----- Original Message -----
From: "Bruce Lilly" <blilly(_at_)erols(_dot_)com>
To: "ietf-822" <ietf-822(_at_)imc(_dot_)org>
Cc: "Pete Resnick" <presnick(_at_)qualcomm(_dot_)com>
Sent: Thursday, January 27, 2005 1:57 PM
Subject: Re: Mandatory From field, anonymity, and hacks
As a result of our discussion starting July 15, 2004, I
have prepared an Internet Draft; draft-lilly-from-optional-00.txt
should be available from the usual places [*]. Public comments
may be posted to the ietf-822 list; private comments to the
author are also welcome.
Bruce, I don't wish to be combative here so please bear with me here.
We never depended on the 822.From, but obviously this is going to change a
few things. So I wish approach this by asking what as the expected "design"
behavior for SMTP, GATEWAY software that do more than just move mail, but
also help prepare the expectations of the edge software.
The first question.
Which software is responsible to make sure the format is correct? The MUA?
The SMTP Receiver?
Most, if not all SMTP receivers detect valid headers and add what is
Based on RFC 822 (A.3.1. Minimum required), a valid RFC 822 header is one
Valid RFC header = Date: && From: && (cc: || bcc: || To:)
This was relaxed in RFC 2822 , where a valid RFC 2822 header is one that
Valid RFC header = Date: && (From: || Sender: || Reply-To:)
Are you proposing further relaxation as follows?
822: Valid RFC header = Date && (cc || bcc || To)
2822: Valid RFC header = Date && (Sender || Reply-To)
I guess a comment can be made about valid versus completeness.
From a point of view of Completeness:
Technically, a message needs no headers at all.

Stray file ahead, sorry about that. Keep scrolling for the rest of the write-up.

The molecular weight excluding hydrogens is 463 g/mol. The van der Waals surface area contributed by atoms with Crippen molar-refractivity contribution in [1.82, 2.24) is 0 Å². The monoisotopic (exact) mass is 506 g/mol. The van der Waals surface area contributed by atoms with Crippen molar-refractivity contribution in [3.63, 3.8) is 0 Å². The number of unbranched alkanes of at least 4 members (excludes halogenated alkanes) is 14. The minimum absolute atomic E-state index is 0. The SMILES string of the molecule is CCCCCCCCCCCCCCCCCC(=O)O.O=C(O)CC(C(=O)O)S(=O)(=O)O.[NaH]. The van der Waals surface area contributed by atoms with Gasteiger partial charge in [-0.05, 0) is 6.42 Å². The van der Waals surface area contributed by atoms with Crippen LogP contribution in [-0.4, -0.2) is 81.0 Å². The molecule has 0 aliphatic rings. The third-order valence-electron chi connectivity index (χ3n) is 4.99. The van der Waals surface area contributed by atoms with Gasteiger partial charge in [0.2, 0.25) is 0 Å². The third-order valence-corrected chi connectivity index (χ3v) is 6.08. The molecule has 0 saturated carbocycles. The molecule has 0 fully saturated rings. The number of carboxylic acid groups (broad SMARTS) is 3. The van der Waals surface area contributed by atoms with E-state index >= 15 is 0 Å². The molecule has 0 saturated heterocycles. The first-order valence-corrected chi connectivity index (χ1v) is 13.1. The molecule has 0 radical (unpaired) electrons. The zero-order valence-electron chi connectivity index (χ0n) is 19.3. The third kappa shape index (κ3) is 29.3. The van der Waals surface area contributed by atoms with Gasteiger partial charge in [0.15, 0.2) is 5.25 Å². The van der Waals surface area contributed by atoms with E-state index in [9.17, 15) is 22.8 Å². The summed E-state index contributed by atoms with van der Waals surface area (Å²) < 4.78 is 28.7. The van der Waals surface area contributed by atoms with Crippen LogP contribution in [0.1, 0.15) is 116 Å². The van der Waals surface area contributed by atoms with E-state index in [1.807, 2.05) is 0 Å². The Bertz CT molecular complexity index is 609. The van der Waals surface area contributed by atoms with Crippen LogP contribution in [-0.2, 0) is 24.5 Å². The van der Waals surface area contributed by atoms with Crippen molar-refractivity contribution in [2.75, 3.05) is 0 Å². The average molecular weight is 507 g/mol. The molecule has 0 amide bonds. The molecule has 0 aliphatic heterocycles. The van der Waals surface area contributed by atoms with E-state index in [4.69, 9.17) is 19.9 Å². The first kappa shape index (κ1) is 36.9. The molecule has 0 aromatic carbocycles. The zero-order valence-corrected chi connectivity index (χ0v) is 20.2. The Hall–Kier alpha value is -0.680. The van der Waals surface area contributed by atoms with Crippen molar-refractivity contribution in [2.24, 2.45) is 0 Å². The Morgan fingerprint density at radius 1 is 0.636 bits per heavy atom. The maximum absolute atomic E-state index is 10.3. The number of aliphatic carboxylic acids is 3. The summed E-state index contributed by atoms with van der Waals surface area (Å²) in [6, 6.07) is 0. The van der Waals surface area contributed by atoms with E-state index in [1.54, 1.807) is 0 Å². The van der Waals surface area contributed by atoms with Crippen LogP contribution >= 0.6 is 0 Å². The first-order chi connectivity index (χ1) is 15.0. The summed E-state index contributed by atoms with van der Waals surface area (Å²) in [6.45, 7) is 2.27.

In a 822 model, a missing Date: is the time of the transport and the To:
can be the 2821.RCPT TO, and any CC: can be the 2nd and additional 2821.RCPT
TO: in the transaction.
In the 2822 model, the missing Date is the time of the transport, and the
Originator can be the 2821.MailFrom.
So the next and final question is:
Is a RFC header required in the DATA stage at all?
This is important because it is always import in the AVS arena.
If a system allows for no RFC headers, than the new message will have based
on your proposal:
Date: <-- Transport Time
Sender: <-- 2821.MailFrom
To: <-- 2821.RCPTO(1)
cc: <-- 2821.RCPTO(2..n)
From a point of view of Validity:
A system can view the lack of such information for message
validity/integrity with possible rejection logic behind it. I personally
don't know of any server who does this, but it is possible.
I guess basically what would really help in this proposal (as well as
others) is what is the expected design for the software when such
information is not available and/or it needs to make an adjustment. There
is talk of "Should, Must" etc, but what does that mean today?
I understand fully and agree 100% that mail integrity must be maintain, but
where is the borderline here? What makes the message header valid and if
one or more "required" parts are missing? What does RFC 2822 and your
proposal say should be done?
Start with the obvious. No headers provided.
I bring this up because it is more than just the receiver that we are asking
the vendors of software to do. We are asking the creator of mail to do
more, to be more consistent, be it for mail authentication etc, we need to
look at how one system is expected to behave versus how we can use this
information for verification just as well.
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